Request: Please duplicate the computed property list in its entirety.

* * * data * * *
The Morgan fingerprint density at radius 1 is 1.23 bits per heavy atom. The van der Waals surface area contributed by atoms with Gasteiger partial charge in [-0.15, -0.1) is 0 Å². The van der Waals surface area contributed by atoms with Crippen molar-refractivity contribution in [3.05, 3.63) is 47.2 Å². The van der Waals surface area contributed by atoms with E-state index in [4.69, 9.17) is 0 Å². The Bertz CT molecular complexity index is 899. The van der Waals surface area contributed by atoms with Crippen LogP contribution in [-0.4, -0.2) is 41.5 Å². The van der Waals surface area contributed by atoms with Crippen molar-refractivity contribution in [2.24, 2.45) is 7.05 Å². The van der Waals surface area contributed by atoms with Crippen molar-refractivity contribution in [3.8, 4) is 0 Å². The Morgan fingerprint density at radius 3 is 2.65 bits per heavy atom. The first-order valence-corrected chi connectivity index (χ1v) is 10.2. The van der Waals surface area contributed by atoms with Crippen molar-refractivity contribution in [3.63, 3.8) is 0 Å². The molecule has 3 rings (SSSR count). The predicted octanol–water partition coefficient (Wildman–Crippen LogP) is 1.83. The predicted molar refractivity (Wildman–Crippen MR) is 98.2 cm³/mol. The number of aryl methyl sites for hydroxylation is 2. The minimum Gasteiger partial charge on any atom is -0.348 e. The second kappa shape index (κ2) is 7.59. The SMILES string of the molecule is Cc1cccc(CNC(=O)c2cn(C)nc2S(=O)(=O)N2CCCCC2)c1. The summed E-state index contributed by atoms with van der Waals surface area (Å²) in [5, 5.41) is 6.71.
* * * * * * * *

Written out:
The Morgan fingerprint density at radius 1 is 1.23 bits per heavy atom. The van der Waals surface area contributed by atoms with Gasteiger partial charge in [-0.15, -0.1) is 0 Å². The van der Waals surface area contributed by atoms with Crippen molar-refractivity contribution in [3.05, 3.63) is 47.2 Å². The van der Waals surface area contributed by atoms with E-state index in [4.69, 9.17) is 0 Å². The Bertz CT molecular complexity index is 899. The van der Waals surface area contributed by atoms with Crippen LogP contribution in [-0.4, -0.2) is 41.5 Å². The van der Waals surface area contributed by atoms with Crippen molar-refractivity contribution in [2.24, 2.45) is 7.05 Å². The van der Waals surface area contributed by atoms with Crippen molar-refractivity contribution in [3.8, 4) is 0 Å². The Morgan fingerprint density at radius 3 is 2.65 bits per heavy atom. The first-order valence-corrected chi connectivity index (χ1v) is 10.2. The van der Waals surface area contributed by atoms with Crippen molar-refractivity contribution in [3.63, 3.8) is 0 Å². The molecule has 3 rings (SSSR count). The predicted octanol–water partition coefficient (Wildman–Crippen LogP) is 1.83. The predicted molar refractivity (Wildman–Crippen MR) is 98.2 cm³/mol. The number of aryl methyl sites for hydroxylation is 2. The minimum Gasteiger partial charge on any atom is -0.348 e. The second kappa shape index (κ2) is 7.59. The SMILES string of the molecule is Cc1cccc(CNC(=O)c2cn(C)nc2S(=O)(=O)N2CCCCC2)c1. The summed E-state index contributed by atoms with van der Waals surface area (Å²) in [5, 5.41) is 6.71.